Second-hand tobacco smoke may pose more of a heart risk to teenage girls than boys, research suggests.
Scientists found that girls exposed to other people's smoke at home had reduced levels of the "good" cholesterol that protects arteries.
However, the same effect was not seen in boys.
"Good" cholesterol, or high-density lipoprotein (HDL), helps reduce heart disease, unlike the "bad" form of cholesterol, low-density lipoprotein (LDL).
Molecules of HDL pick up excess cholesterol in the blood stream and carry it to the liver where it is broken down.
In contrast, LDL contributes to hard deposits that build up on artery walls impeding blood flow.
Lead researcher Dr Chi Le-Ha, from the University of Western Australia, said: "In our study, we found 17-year-old girls raised in households where passive smoking occurred were more likely to experience declines in HDL cholesterol levels.
"Second-hand smoke did not have the same impact on teenage boys of the same age, which suggests passive smoking exposure may be more harmful to girls. Considering cardiovascular disease is the leading cause of death in women in the western world, this is a serious concern."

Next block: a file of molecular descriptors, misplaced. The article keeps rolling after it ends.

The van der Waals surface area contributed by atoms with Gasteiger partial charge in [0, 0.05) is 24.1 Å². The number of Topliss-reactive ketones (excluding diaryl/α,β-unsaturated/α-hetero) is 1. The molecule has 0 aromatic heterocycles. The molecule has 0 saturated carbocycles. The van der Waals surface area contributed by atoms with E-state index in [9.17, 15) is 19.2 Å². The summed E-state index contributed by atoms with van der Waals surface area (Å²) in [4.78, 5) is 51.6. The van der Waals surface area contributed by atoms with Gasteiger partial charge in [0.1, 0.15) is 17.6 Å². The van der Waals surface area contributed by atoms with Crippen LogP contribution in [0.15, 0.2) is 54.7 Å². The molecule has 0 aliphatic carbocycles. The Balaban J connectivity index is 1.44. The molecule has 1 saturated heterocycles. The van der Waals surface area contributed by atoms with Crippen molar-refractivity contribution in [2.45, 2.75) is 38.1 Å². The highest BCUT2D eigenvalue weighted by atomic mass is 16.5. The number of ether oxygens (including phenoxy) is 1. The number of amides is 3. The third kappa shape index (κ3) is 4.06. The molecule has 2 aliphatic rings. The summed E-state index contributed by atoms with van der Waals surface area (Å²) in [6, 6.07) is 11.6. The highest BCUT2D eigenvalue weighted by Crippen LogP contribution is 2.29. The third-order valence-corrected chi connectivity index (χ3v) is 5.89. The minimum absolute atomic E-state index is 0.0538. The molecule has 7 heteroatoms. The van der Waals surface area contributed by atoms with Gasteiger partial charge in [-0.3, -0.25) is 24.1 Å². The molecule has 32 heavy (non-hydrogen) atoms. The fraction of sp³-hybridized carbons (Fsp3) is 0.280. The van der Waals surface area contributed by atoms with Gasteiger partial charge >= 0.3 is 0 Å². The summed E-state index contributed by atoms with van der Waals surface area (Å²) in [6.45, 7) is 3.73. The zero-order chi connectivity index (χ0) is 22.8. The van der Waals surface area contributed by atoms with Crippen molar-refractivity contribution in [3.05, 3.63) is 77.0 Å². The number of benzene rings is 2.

The scientists looked at data on more than 1,000 adolescents born between 1989 and 1992 in Perth, Australia.
Information was collected about smoking in the household from the 18th week of a mother's pregnancy to when her child was aged 17.
During that time, 48% of participants were exposed to second-hand smoke at home.
Blood tests were carried out to measure the teenagers' cholesterol levels.
The results are published in the Journal of Clinical Endocrinology & Metabolism (JCEM).
"The findings indicate childhood passive smoke exposure may be a more significant cardiovascular risk factor for women than men," said Dr Le-Ha. "We need to redouble public health efforts to reduce young children's second-hand smoke exposure in the home, particularly girls' exposure."